In Miami's federal courthouse downtown, thousands of lawsuits are filed every day over every conceivable kind of property: houses, boats, cars, drug money, jewelry, fine art. It's a fair bet, though, that a suit filed two weeks ago is a first: A demand that the Venezuelan government give a lock of S ... More >>
Colombians turned out to the polls yesterday -- well, a few of them did at least -- to choose a new president.photo by Tim ElfrinkAll the Mockus graffiti in Colombia couldn't bring home a win for Green Party candidate Antanas Mockus.‚ÄčDespite all the early promise shown by Green Party surprise Anta ... More >>
Gustavo Villoldo hunted the revolutionary leader. His new weapon: a $1 billion judgment against Fidel.
They give new meaning to the term blood diamond.
Bigamy charges and dozens of people busted after fake weddings: It must be South Florida.
El Nuevo Heraldís Gonzalo Guillén is the latest victim of Bush buddy Álvaro Uribe
The last day of Menes Danielís life ...
They're waging a war on organized religion, they bring in millions of dollars, and defectors say they're a cult
Unions glom onto the DeFede legacy
Some interesting horror flicks, a couple of relationship movies, and plenty of action save summer from sequels
Overtown is under pressure to change as property values skyrocket but violence remains pervasive
A: Nothing is free, life isn't fair, and the debate rages on
What was once a quaint Cuban festival is now part pan-Latino flag rally; part Hispanic marketer's dream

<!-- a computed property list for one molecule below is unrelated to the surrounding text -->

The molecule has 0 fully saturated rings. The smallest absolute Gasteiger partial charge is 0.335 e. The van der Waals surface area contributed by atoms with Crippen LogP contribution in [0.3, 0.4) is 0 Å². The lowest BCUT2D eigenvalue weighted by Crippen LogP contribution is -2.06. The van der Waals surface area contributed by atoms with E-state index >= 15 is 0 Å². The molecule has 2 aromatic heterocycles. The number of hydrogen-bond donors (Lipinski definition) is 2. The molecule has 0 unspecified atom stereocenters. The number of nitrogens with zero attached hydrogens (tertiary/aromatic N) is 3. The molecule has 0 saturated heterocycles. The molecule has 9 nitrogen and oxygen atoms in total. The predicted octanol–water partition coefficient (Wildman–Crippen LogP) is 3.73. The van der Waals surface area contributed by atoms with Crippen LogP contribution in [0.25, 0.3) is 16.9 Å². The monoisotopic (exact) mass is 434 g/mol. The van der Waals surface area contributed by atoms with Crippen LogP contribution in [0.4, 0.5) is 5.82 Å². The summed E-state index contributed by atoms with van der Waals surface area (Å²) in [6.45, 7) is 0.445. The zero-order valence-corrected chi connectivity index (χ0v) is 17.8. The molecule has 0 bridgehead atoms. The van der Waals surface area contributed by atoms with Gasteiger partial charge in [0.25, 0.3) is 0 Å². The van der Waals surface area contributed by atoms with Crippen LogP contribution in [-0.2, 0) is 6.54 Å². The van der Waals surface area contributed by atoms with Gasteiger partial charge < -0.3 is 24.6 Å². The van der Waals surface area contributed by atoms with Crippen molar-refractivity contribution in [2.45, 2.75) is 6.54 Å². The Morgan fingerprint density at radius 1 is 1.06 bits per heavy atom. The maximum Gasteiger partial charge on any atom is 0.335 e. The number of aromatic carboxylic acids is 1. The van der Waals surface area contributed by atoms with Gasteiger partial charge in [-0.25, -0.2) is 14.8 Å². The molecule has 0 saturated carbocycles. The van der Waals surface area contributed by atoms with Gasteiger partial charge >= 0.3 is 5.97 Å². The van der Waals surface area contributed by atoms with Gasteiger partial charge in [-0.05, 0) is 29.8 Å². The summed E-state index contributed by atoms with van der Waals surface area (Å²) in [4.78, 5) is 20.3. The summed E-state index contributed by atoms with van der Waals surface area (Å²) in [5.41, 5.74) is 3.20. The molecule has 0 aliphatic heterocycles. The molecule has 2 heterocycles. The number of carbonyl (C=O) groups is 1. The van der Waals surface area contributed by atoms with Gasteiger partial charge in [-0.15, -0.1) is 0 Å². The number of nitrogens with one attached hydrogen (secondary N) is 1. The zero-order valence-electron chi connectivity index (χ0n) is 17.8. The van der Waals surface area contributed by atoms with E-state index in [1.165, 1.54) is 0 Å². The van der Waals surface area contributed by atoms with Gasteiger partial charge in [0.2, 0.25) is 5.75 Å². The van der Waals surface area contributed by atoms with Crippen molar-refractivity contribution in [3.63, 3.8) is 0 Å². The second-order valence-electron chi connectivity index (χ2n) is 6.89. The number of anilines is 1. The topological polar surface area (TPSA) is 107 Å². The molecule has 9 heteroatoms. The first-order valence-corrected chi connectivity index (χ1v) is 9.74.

Meet Silvina, la flaca de explosiva
Johnny Winton used anti-incumbent backlash, new district boundaries, and plenty of cash to knock off J.L. Plummer
New Times reporters hit the road to bring you all the prehurricane weirdness fit to print
Impoverished and imperiled, Cuba's independent journalists stubbornly cling to the notion of a free press
An investigation into complaints about police use of excessive force confirms what many citizens already believe: Cops cover for cops
How a Miami businessman got rich doing business with Cuba - and lived to shout about it
Prize-winning author Roberto Uria landed in hot water in Cuba. Granted refugee status in the U.S., he must now sink or swim.
The short and sour career of El Nuevo's Alvaro Vargas Llosa
What could be more exciting and fulfilling than the life of a consul? Well, lots of things, actually.
The name of the place is just the name of the place. Except when it's your name.
The thirtyish black man who stands outside the door of the Cash Dome purses his lips distractedly, idly rubbing the videocassette recorder he holds under one arm